William ("Bill") Huddleston (27 February 1873 – 21 May 1962) was an English cricketer active from 1899 to 1914 who played for Lancashire. He was born in Earlestown, Lancashire and died in Warrington. He appeared in 185 first-class matches as a righthanded batsman who bowled right arm off break and medium pace. He scored 2,765 runs with a highest score of 88 and held 150 catches. He took 685 wickets with a best analysis of nine for 36. In his final season, 1914, Lancashire organised a benefit for him in recognition of his long service and this realised £896.
Huddleston's most successful season was 1913 when he took 113 wickets at an average of 19.68.His best innings analysis of nine for 36 was achieved in 1906 against Nottinghamshire at Aigburth. He took 13 wickets in the match and bowled Nottinghamshire out for only 52 in their second innings, enabling Lancashire to win the match by 60 runs.
After the First World War, Huddleston represented Leigh Cricket Club in the Manchester and District Cricket Association until 1925 when he retired from playing.In the 1930 season he stood as an umpire in County Championship matches.
Colin Blythe, also known as Charlie Blythe, was an English first-class cricketer, active from 1899 to 1914. Born in Deptford, he played for Kent as a slow left arm orthodox (SLA) bowler and a right-handed batsman. He played in nineteen Test matches for England from 1901 to 1910. He was one of the five Cricketers of the Year in the 1904 edition of Wisden Cricketer's Almanack. He is generally regarded as one of the greatest bowlers in cricket history and is one of only 33 players who has taken 2,000 wickets in a first-class career. He shares, the world record for the highest number of first-class wickets (17) taken in a single day's play.
Francis Alfred "Frank" Tarrant was an Australian cricketer whose first-class career spanned from 1899 to 1936, and included 329 matches.
George Herbert Hirst was a professional English cricketer who played first-class cricket for Yorkshire County Cricket Club between 1891 and 1921, with a further appearance in 1929. One of the best all-rounders of his time, Hirst was a left arm medium-fast bowler and right-handed batsman. He played in 24 Test matches for England between 1897 and 1909, touring Australia twice. He completed the double of 1,000 runs and 100 wickets in an English cricket season 14 times, the second most of any cricketer after his contemporary and team-mate Wilfred Rhodes. One of the Wisden Cricketers of the Year for 1901, Hirst scored 36,356 runs and took 2,742 wickets in first-class cricket. In Tests, he made 790 runs and captured 59 wickets.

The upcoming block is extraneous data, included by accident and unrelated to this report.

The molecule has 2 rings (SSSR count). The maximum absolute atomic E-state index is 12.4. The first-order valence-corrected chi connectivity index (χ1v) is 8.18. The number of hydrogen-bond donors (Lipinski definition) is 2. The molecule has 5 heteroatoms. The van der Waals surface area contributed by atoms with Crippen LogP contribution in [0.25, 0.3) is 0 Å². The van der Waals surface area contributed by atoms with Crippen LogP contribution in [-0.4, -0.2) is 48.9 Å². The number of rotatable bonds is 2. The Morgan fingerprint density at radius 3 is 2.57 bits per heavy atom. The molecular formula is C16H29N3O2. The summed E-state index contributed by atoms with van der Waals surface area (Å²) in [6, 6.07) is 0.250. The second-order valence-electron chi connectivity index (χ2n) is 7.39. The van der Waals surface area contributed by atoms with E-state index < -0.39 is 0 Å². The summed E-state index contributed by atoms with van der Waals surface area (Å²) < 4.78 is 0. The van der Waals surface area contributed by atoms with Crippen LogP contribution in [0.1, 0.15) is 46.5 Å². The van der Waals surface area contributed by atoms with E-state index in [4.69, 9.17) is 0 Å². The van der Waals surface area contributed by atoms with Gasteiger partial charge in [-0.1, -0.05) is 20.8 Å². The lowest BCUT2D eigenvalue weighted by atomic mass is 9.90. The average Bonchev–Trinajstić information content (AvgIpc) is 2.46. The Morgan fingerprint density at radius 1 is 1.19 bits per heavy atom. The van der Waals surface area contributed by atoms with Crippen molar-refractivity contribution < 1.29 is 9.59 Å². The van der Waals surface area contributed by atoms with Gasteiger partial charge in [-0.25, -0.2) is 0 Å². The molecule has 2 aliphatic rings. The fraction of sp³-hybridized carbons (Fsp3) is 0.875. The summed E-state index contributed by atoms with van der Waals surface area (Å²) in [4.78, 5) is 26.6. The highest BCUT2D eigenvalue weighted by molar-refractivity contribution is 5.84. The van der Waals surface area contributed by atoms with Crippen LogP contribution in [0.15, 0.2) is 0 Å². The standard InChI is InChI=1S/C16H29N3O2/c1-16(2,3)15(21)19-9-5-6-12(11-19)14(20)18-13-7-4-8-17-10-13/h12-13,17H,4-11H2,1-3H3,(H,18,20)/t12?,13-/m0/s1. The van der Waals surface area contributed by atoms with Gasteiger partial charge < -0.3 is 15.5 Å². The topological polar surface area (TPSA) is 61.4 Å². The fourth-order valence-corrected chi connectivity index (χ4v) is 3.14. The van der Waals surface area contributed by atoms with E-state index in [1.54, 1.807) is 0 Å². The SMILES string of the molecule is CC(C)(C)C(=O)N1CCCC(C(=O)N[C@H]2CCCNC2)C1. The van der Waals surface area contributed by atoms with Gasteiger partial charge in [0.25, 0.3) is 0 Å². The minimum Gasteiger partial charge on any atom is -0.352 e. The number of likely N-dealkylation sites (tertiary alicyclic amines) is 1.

Roy Kilner was an English professional cricketer who played nine Test matches for England between 1924 and 1926. An all-rounder, he played for Yorkshire County Cricket Club between 1911 and 1927. In all first-class matches, he scored 14,707 runs at an average of 30.01 and took 1,003 wickets at an average of 18.45. Kilner scored 1,000 runs in a season ten times and took 100 wickets in a season five times. On four occasions, he completed the double: scoring 1,000 runs and taking 100 wickets in the same season, recognised as a sign of a quality all-rounder.
The 2006 English cricket season was the 107th in which the County Championship had been an official competition. It included home international series for England against Sri Lanka and Pakistan. England came off a winter with more Test losses than wins, for the first time since 2002-03, but still attained their best series result in India since 1985. The One Day International series against Pakistan and India both ended in losses.
John Jesse Bowles, known as Jack, was an English cricketer who played 80 first-class games in two spells: he was with Gloucestershire from 1911 to 1920, though he played only 18 times for the county in those years. He made the bulk of his appearances, 62, for Worcestershire between 1926 and 1928.